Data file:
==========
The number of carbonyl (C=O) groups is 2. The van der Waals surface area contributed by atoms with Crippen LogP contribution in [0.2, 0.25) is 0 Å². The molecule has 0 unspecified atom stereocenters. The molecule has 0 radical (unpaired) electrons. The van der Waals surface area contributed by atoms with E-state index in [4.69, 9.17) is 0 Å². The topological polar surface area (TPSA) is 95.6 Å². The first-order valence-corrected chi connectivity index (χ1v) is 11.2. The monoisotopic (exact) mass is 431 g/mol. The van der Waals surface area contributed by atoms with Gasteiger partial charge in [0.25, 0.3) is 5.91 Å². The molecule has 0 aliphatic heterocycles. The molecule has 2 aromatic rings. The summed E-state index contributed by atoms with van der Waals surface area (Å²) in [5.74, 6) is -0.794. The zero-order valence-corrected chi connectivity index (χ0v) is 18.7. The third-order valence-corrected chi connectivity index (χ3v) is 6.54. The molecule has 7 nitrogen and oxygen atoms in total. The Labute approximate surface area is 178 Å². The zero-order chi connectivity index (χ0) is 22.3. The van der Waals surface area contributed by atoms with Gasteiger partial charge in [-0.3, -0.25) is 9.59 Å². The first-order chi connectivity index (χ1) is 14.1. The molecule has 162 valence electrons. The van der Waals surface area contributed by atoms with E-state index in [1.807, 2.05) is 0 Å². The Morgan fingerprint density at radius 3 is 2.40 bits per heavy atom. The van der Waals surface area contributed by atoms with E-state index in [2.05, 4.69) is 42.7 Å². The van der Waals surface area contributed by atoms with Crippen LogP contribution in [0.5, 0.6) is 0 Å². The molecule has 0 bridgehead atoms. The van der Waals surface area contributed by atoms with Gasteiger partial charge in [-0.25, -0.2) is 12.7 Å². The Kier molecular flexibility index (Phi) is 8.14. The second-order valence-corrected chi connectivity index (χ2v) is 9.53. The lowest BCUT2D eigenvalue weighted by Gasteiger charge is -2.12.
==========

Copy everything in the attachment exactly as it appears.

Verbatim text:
The number of carbonyl (C=O) groups is 2. The van der Waals surface area contributed by atoms with Crippen LogP contribution in [0.2, 0.25) is 0 Å². The molecule has 0 unspecified atom stereocenters. The molecule has 0 radical (unpaired) electrons. The van der Waals surface area contributed by atoms with E-state index in [4.69, 9.17) is 0 Å². The topological polar surface area (TPSA) is 95.6 Å². The first-order valence-corrected chi connectivity index (χ1v) is 11.2. The monoisotopic (exact) mass is 431 g/mol. The van der Waals surface area contributed by atoms with Gasteiger partial charge in [0.25, 0.3) is 5.91 Å². The molecule has 0 aliphatic heterocycles. The molecule has 2 aromatic rings. The summed E-state index contributed by atoms with van der Waals surface area (Å²) in [5.74, 6) is -0.794. The zero-order valence-corrected chi connectivity index (χ0v) is 18.7. The third-order valence-corrected chi connectivity index (χ3v) is 6.54. The molecule has 7 nitrogen and oxygen atoms in total. The Labute approximate surface area is 178 Å². The zero-order chi connectivity index (χ0) is 22.3. The van der Waals surface area contributed by atoms with Gasteiger partial charge in [-0.3, -0.25) is 9.59 Å². The first-order chi connectivity index (χ1) is 14.1. The molecule has 162 valence electrons. The van der Waals surface area contributed by atoms with E-state index in [1.807, 2.05) is 0 Å². The Morgan fingerprint density at radius 3 is 2.40 bits per heavy atom. The van der Waals surface area contributed by atoms with E-state index in [2.05, 4.69) is 42.7 Å². The van der Waals surface area contributed by atoms with Crippen LogP contribution in [0.5, 0.6) is 0 Å². The molecule has 0 bridgehead atoms. The van der Waals surface area contributed by atoms with Gasteiger partial charge in [-0.25, -0.2) is 12.7 Å². The Kier molecular flexibility index (Phi) is 8.14. The second-order valence-corrected chi connectivity index (χ2v) is 9.53. The lowest BCUT2D eigenvalue weighted by Gasteiger charge is -2.12.